Financial Stress, Economic Uncertainty and Transitions to First and Second Birth

Juliet A. Stone, University of Southampton

Past research has tended to focus on the impact of individuals’ employment uncertainty on fertility, with less attention paid to the impact of partner and household level uncertainty or subjective financial stress.This paper exploits new data from a large UK household panel to examine whether subjective financial stress is related to childbearing behaviour in a different way to more objective measures of uncertainty. Furthermore, we consider the experiences of men and women, and examine the impact of economic uncertainty on both the transition to parenthood, and the propensity to have a second child. We demonstrate that the association between economic uncertainty and fertility varies according to age, gender, parity and measure of uncertainty. Perceived financial difficulties persistently show a positive association with fertility and do not necessarily follow the same patterns of association when compared with objective measures.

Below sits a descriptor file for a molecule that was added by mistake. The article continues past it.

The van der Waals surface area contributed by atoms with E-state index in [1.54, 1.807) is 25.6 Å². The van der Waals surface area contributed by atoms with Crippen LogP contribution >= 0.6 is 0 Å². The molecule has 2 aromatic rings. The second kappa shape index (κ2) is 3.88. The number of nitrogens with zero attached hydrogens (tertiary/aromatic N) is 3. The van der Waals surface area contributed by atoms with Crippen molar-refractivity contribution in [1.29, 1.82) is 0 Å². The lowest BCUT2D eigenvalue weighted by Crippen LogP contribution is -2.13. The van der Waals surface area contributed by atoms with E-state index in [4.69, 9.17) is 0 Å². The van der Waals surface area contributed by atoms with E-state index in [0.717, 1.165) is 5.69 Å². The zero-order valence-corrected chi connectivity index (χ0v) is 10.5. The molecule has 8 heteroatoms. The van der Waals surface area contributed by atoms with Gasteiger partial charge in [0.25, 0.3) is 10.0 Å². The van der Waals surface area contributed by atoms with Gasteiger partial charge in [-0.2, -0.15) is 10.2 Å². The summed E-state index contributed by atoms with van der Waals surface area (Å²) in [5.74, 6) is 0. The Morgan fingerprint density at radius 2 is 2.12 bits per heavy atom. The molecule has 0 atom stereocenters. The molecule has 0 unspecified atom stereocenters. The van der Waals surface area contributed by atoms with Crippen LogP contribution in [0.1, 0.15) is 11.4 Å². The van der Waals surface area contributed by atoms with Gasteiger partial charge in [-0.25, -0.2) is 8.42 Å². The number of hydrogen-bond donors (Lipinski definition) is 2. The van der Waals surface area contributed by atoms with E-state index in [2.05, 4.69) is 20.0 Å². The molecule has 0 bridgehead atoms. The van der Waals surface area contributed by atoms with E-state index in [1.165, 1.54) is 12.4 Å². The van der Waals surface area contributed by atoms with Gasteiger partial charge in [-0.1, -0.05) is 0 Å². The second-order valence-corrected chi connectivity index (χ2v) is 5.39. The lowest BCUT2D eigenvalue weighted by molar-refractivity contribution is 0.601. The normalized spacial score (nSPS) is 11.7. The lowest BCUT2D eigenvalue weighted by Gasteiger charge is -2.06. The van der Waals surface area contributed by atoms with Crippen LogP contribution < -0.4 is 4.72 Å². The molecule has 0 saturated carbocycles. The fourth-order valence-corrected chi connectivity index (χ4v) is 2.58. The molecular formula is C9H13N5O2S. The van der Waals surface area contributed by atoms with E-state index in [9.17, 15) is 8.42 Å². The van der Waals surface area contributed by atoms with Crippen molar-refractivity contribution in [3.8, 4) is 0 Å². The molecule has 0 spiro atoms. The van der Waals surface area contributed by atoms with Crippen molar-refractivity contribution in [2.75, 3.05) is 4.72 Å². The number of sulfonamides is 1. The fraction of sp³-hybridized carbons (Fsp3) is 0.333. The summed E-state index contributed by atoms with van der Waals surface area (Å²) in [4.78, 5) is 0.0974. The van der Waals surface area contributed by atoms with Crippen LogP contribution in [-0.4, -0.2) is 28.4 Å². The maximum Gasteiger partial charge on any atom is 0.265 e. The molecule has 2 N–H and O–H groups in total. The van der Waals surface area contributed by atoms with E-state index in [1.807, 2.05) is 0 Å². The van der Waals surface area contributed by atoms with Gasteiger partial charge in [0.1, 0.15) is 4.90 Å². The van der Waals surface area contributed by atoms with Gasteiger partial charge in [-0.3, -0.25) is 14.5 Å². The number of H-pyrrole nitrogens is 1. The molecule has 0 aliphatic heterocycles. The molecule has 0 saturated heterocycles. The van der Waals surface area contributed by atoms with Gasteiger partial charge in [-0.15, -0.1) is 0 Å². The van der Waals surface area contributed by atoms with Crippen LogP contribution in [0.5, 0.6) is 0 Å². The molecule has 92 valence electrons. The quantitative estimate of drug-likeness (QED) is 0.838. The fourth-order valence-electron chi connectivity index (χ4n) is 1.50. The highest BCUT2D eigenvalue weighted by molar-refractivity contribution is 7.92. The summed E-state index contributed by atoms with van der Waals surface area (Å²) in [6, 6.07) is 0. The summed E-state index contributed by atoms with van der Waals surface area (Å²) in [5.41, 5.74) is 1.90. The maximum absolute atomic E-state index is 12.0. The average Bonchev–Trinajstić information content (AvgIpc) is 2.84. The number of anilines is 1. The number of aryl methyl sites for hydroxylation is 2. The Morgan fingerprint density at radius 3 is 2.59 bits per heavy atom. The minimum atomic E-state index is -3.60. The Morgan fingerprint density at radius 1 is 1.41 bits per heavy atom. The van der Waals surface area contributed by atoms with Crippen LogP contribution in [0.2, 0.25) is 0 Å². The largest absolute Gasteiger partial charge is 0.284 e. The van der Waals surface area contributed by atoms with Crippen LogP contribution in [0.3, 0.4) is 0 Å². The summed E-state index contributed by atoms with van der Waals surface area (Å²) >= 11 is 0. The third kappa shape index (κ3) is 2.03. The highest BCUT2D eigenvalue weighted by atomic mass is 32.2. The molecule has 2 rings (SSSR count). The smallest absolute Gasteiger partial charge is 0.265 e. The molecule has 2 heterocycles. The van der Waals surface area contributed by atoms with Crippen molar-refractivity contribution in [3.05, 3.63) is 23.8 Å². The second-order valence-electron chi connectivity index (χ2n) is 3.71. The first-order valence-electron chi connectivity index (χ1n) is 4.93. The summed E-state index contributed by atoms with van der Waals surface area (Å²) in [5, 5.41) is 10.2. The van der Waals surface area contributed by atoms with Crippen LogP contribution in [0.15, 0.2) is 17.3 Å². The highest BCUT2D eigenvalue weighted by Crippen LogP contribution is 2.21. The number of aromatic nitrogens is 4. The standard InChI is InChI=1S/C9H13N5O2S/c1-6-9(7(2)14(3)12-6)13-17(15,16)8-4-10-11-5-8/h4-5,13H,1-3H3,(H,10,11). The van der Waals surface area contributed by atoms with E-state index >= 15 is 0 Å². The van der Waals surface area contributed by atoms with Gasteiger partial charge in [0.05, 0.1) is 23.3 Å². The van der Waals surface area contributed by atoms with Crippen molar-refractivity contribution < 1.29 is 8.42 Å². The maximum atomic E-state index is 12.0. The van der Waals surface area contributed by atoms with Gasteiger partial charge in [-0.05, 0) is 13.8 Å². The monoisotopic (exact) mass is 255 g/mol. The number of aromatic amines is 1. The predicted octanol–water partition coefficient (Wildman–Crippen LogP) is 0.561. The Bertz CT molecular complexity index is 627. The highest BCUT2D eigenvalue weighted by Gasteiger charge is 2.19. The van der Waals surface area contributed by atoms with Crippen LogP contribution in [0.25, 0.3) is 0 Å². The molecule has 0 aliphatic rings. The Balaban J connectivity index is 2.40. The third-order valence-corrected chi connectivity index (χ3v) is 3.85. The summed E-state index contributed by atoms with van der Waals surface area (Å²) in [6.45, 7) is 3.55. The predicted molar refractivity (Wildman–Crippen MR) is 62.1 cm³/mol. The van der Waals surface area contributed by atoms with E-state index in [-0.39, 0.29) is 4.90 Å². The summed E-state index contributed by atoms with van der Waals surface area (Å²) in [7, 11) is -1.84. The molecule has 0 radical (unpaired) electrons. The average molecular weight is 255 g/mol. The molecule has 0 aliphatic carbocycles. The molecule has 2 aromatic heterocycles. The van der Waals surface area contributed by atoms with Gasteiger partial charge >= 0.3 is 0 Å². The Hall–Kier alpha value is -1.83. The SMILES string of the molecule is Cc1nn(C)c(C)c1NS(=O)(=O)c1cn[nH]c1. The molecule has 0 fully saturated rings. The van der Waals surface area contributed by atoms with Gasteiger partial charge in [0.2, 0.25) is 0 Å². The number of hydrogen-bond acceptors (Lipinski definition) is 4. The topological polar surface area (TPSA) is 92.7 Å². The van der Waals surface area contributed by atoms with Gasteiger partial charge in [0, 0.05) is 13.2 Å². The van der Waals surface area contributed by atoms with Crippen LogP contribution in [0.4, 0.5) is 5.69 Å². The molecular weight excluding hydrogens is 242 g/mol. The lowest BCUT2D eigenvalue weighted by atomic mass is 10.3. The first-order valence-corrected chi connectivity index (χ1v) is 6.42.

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 Presented in Session P3. Fertility Intentions and Behaviors